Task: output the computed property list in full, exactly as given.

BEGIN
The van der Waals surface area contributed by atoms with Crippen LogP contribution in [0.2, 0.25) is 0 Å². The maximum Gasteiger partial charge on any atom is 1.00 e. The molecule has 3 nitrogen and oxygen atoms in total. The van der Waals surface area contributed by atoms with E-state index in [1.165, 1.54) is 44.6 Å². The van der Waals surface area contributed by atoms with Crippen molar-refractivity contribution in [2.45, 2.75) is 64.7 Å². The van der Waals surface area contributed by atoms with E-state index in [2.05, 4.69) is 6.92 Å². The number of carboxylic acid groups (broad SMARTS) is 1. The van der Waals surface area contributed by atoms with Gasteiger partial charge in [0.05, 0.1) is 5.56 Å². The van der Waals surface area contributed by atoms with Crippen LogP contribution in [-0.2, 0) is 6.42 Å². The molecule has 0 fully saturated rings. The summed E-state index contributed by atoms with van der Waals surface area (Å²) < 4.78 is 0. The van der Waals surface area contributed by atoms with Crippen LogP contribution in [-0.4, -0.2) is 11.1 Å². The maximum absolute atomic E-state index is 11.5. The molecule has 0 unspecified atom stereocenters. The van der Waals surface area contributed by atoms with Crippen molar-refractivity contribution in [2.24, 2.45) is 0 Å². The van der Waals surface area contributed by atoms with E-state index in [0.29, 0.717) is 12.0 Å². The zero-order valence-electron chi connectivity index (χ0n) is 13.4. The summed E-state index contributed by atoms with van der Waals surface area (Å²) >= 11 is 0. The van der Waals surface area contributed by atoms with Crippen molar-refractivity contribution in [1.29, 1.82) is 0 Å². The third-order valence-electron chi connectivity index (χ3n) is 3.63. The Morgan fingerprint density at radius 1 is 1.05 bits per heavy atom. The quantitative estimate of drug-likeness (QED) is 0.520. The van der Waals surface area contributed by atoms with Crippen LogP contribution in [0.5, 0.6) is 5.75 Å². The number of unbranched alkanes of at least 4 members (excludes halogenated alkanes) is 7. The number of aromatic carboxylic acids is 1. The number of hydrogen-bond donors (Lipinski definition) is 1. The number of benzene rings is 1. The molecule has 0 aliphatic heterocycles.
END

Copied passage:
The van der Waals surface area contributed by atoms with Crippen LogP contribution in [0.2, 0.25) is 0 Å². The maximum Gasteiger partial charge on any atom is 1.00 e. The molecule has 3 nitrogen and oxygen atoms in total. The van der Waals surface area contributed by atoms with E-state index in [1.165, 1.54) is 44.6 Å². The van der Waals surface area contributed by atoms with Crippen molar-refractivity contribution in [2.45, 2.75) is 64.7 Å². The van der Waals surface area contributed by atoms with E-state index in [2.05, 4.69) is 6.92 Å². The number of carboxylic acid groups (broad SMARTS) is 1. The van der Waals surface area contributed by atoms with Gasteiger partial charge in [0.05, 0.1) is 5.56 Å². The van der Waals surface area contributed by atoms with Crippen LogP contribution in [-0.2, 0) is 6.42 Å². The molecule has 0 fully saturated rings. The summed E-state index contributed by atoms with van der Waals surface area (Å²) < 4.78 is 0. The van der Waals surface area contributed by atoms with Crippen LogP contribution in [-0.4, -0.2) is 11.1 Å². The maximum absolute atomic E-state index is 11.5. The molecule has 0 unspecified atom stereocenters. The van der Waals surface area contributed by atoms with Crippen molar-refractivity contribution in [2.24, 2.45) is 0 Å². The van der Waals surface area contributed by atoms with E-state index in [0.29, 0.717) is 12.0 Å². The zero-order valence-electron chi connectivity index (χ0n) is 13.4. The summed E-state index contributed by atoms with van der Waals surface area (Å²) >= 11 is 0. The van der Waals surface area contributed by atoms with Crippen molar-refractivity contribution in [1.29, 1.82) is 0 Å². The third-order valence-electron chi connectivity index (χ3n) is 3.63. The Morgan fingerprint density at radius 1 is 1.05 bits per heavy atom. The quantitative estimate of drug-likeness (QED) is 0.520. The van der Waals surface area contributed by atoms with Crippen LogP contribution in [0.5, 0.6) is 5.75 Å². The number of unbranched alkanes of at least 4 members (excludes halogenated alkanes) is 7. The number of aromatic carboxylic acids is 1. The number of hydrogen-bond donors (Lipinski definition) is 1. The number of benzene rings is 1. The molecule has 0 aliphatic heterocycles.